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Tabletop Game / Spheres of Power

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A series of Sourcebooks for 1st Edition Pathfinder by Drop Dead Studios, Spheres of Power started out as an alternate magic system that attempted to avert Linear Warriors, Quadratic Wizards. Rather than use Vancian Magic, it treats magic more like a Tech Tree. This prevents the Clerics, Druids, and Wizards from being all powerful, as there are only a limited amount of points to invest. It also makes a balance between the various magical classes by having magical skill (shown via caster level) be inverse to martial skill (base attack bonus); High Casters are Squishy Wizards have the best bonus to magic, but the worst to physical combat. Low Casters are Magic Knights have the best at martial skill; but are far behind the curve on magic. Meanwhile, Mid Casters get to be Jack-of-All-Stats, having equal martial and magical ability.


Another thing this system has going for it is that all the Game Breakers and other spells that have the potential to radically change the game world are restricted to advanced talents that the GM can disallow easily. Also, there is a bit of Equivalent Exchange in that caster can have a casting tradition; a number of drawbacks that show the style that in which they wield their magic, mechanically giving them extra spell points or special Boons, and the greater the restriction, the more bonus spell points.

A wiki with all the relevant rules can be found here.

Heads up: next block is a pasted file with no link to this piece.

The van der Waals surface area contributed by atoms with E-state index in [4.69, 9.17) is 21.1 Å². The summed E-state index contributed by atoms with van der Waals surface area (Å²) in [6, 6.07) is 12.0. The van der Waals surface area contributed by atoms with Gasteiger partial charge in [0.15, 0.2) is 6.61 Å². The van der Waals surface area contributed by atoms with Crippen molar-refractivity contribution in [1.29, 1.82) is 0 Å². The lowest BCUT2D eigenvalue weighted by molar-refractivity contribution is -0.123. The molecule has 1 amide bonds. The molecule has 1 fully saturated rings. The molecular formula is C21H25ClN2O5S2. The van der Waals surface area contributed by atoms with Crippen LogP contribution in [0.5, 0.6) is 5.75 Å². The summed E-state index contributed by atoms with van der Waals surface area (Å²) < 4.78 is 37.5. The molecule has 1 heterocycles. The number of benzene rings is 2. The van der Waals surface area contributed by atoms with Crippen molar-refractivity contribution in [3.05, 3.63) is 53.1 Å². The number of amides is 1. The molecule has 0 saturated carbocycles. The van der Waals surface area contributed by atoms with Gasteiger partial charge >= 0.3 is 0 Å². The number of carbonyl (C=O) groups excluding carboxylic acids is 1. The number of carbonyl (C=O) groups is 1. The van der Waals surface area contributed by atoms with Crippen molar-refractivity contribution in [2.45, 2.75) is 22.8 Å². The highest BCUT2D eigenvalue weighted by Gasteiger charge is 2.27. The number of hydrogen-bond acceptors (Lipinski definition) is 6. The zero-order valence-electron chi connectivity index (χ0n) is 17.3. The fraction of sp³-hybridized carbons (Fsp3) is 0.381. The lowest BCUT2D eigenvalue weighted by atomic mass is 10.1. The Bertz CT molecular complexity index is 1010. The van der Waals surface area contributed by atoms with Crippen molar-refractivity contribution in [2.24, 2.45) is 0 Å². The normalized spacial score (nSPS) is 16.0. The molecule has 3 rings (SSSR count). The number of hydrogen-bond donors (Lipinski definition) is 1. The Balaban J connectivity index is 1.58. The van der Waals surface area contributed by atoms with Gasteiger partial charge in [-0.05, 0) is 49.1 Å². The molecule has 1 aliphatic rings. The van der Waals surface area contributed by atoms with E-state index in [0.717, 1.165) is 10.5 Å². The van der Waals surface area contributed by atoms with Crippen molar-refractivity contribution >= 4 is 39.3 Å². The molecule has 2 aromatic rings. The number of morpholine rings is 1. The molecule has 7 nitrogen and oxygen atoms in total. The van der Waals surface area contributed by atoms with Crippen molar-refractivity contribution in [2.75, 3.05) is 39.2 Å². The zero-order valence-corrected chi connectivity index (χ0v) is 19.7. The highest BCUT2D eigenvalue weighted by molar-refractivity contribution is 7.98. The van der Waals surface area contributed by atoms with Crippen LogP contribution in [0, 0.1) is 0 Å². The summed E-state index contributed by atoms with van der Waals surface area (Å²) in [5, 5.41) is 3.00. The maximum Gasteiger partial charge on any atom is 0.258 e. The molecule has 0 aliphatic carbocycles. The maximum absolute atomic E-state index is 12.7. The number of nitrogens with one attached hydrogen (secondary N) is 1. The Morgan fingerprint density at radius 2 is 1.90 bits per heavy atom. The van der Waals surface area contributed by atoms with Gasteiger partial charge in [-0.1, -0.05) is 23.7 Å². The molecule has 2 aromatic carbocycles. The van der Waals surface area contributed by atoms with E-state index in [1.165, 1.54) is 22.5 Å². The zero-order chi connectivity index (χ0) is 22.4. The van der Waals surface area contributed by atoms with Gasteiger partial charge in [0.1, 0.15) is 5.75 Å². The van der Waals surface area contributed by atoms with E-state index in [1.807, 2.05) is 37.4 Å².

A successful Kickstarter campaign has allowed there to be a sister book called Spheres of Might, aiming to allow non-magical characters to rival the versatility of their spellcasting brethren, and a joint companion book called Champions of the Spheres, which is about using both systems. Another successful Kickstarter has also allowed for an Updated Re-release called Ultimate Spheres of Power, compiling several books of the Power line into the core sourcebook along with adding the Fallen Fey & Blood spheres along with the Wraith class.


Drop Dead Studios also plans to expand the Sphere system into 2nd Edition Pathfinder and 5th Edition Dungeons & Dragons. The 5th Edition Spheres (nicknamed "5pheres") Kickstarter, which includes both Power and Might, reached its goal in less than 24 hours, and playtest documents have been released as of this writing. Stretch goals include more classes.

Not to be confused with a Sphere of Power (though you could make one easily enough).


This sourcebook provides examples of:

  • Addictive Magic: A drawback, Addictive Casting. The caster has to save vs. his own magic power level whenever they spend a spell point, or get addicted to spending spell points.
  • April Fools' Day:
    • In 2019, the company released a handbook for the Bear Sphere, a magic sphere ostensibly about channeling a bear's power (and which can be played seriously), but it's mainly an excuse to make terrible bear puns (A Step Too Fur, Unbearable Rawr) and references (Think Think Think, Smarter Than The Average Bear).